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Re: Unable to close a bug in the tracker.

From: Stephen J. Turnbull
Subject: Re: Unable to close a bug in the tracker.
Date: Thu, 14 Jan 2010 11:09:41 +0900

Miles Bader writes:
 > Karl Fogel <address@hidden> writes:
 > > For the love of Cthulhu, why are we using this monstrosity when there
 > > are so many other good trackers out there?
 > Hm, is that really true?  It seems more like there are so many other
 > _bad_ trackers out there.

Let's not focus on "good vs. bad", let's focus on "debbugs vs.
something better".

 > The ones that do email well, screw up the web interface (or don't have
 > one).  The ones that do the web well screw up the email interface (or
 > don't have one).  Some screw both up.  Blah blah...

In that case, my advice is to choose one that does the web interface
well, and invest in some Elisp to manipulate it without touching the
mouse to approximate an email-based workflow.

Specifically, I chose Roundup for our bug tracker because it offered a
fighting chance of getting both the web interface and the email
interface tolerable.  Result: The email interface accepts mail, and
produces notifications to those on the nosy list, but nobody uses it
for control, and really no improvements have been installed to the
email interface in over 18 months because nobody needs them.  There
have been over 25 bugs against the web interface closed, and there are
still about 50 open.  Users care about the web interface.

That's what Karl said, of course, but maybe an opinion from the
viewpoint of a tracker maintainer would be of interest.

My opinions of the trackers I've reviewed.  Note that (except for
Roundup, which I use daily) these comments are 18-24 months old.  Most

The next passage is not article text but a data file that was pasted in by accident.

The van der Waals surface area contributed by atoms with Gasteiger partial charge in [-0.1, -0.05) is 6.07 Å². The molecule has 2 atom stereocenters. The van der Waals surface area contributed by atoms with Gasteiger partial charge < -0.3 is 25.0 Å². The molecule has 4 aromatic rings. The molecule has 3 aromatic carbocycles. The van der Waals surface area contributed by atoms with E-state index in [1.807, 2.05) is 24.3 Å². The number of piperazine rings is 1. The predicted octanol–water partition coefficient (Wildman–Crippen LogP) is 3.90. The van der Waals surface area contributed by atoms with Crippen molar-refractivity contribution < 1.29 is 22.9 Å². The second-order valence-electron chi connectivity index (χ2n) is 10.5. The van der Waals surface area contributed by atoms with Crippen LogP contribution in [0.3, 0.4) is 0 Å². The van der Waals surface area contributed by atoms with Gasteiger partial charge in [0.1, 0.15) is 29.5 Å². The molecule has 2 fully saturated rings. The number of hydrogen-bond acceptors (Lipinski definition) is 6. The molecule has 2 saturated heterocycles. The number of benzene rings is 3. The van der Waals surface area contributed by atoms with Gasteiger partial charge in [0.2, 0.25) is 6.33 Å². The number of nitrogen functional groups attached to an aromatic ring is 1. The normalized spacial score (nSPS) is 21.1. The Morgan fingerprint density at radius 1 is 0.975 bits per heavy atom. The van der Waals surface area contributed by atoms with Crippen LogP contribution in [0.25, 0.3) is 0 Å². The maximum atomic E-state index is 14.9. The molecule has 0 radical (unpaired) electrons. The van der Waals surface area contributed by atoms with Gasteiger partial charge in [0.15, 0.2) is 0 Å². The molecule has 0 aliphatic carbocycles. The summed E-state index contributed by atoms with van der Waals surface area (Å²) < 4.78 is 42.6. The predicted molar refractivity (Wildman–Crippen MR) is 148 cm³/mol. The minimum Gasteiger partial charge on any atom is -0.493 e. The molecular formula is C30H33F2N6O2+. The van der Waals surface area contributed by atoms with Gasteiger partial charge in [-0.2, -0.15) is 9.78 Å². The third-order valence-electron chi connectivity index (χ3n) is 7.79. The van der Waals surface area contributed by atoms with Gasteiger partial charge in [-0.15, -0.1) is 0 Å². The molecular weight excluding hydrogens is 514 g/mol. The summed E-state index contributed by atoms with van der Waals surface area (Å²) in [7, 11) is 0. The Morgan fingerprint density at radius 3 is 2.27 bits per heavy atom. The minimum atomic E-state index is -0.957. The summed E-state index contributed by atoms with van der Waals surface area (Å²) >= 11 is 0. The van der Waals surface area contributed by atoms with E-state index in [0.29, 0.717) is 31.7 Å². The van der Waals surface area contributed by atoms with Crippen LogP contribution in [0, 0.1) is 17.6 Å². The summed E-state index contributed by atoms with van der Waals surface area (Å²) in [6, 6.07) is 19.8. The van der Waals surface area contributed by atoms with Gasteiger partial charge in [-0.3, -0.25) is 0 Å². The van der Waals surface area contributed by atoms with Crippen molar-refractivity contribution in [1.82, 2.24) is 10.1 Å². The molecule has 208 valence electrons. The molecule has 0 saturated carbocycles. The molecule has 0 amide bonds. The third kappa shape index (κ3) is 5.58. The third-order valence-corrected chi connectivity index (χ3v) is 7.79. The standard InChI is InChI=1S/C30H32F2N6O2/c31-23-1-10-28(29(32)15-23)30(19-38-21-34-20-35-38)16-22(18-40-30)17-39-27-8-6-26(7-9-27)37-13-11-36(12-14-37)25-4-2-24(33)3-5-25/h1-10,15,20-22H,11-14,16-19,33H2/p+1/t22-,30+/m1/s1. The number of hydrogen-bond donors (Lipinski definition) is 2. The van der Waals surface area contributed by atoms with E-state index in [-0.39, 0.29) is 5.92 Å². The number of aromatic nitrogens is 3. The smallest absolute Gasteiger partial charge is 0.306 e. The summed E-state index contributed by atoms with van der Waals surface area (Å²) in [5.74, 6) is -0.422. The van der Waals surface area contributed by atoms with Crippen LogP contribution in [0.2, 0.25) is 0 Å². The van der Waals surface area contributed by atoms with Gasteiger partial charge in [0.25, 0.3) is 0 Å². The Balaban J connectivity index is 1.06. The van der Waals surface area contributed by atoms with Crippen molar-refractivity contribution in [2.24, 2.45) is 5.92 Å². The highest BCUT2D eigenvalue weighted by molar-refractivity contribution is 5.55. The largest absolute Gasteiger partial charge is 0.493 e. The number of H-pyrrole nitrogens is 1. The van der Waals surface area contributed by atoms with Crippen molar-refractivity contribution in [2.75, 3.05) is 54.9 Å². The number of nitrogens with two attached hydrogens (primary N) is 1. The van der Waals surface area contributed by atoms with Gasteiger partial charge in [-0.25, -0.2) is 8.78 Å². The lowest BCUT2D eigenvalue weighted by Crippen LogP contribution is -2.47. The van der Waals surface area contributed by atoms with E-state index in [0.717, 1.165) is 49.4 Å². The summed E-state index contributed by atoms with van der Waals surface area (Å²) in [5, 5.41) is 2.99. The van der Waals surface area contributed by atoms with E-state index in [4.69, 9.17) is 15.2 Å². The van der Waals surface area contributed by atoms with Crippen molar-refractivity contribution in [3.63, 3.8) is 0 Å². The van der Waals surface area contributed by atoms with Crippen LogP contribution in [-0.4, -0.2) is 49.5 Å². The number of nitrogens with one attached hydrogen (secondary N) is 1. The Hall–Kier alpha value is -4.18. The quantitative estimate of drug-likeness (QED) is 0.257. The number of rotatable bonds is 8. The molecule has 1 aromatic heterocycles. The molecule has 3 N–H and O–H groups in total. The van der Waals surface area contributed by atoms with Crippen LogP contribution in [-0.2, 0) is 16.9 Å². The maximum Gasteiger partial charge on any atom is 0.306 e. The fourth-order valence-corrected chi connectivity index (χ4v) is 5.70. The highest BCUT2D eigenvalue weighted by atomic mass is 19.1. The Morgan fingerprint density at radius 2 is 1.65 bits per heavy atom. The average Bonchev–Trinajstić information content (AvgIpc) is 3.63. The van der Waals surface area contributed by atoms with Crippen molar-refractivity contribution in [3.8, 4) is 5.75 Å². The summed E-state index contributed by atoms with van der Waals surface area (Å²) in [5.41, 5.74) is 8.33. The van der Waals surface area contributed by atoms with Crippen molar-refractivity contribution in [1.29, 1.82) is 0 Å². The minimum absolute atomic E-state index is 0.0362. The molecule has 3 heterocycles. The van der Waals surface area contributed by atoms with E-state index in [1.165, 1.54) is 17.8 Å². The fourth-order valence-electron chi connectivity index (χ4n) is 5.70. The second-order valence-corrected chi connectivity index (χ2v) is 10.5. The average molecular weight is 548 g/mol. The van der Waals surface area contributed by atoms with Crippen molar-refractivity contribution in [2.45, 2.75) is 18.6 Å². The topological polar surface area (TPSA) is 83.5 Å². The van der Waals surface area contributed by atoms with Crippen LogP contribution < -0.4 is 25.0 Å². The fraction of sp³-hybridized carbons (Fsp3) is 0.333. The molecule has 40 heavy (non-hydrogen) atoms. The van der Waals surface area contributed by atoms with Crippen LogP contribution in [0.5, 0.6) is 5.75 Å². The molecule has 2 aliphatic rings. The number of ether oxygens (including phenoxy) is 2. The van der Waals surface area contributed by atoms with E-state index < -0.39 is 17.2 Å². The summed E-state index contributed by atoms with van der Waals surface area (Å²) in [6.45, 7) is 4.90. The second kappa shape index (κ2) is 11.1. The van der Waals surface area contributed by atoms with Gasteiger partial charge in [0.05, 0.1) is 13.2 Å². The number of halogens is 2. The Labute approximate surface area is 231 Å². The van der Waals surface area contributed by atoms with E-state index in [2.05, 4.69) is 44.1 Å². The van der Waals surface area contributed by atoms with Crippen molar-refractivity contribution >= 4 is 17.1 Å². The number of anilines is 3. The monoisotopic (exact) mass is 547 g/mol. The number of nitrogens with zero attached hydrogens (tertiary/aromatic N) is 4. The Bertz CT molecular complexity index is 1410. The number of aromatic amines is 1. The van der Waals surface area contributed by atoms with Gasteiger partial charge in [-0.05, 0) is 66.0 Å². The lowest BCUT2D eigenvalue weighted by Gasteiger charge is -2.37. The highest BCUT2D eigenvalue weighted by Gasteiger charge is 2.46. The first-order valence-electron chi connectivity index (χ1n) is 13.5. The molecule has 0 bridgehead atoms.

of these products are quite mature, though.

Roundup has been sufficient for our needs.  I've had complaints that
it is "not Bugzilla", but nobody has gone to the extent of suggesting
that we should change, or refuses to use it.  Python has a much
improved version you could grab.  It has an excellent facility for
generating and saving queries so you can generate the reports you

The LaunchPad tracker was not available when I set up our tracker, so
I never reviewed it carefully.  As a user, it is the least usable of
the major tracker products I've used (SourceForge, Bugzilla, RT, and
Trac).  There are lots of annoying project-related hoops to jump
through to get to the point where you can actually do something with
your bug report, and the documentation has that peculiar Canonical
odor of James Joyce writing to an audience he expects to consist
entirely of total n00bs.

RT was clunky and (for my needs) clearly dominated by Roundup.  Some
people love it, though.

Trac is pretty, but I don't know how good it is at accepting email for
comments, or even if it has an email control interface.  It also has
an obnoxious query interface.

Bugzilla: IMHO hard to go wrong by choosing Bugzilla, but I don't do
Perl.  There have been several Bugzilla variants with excellent email
support, but none were published at that time.  (Novell had one, for

SourceForge: not bad, if you can handle the various BS that
SourceForge bureaucracy imposes.  IIRC, it did handle email fairly
well according to its docs, but I never tried it.

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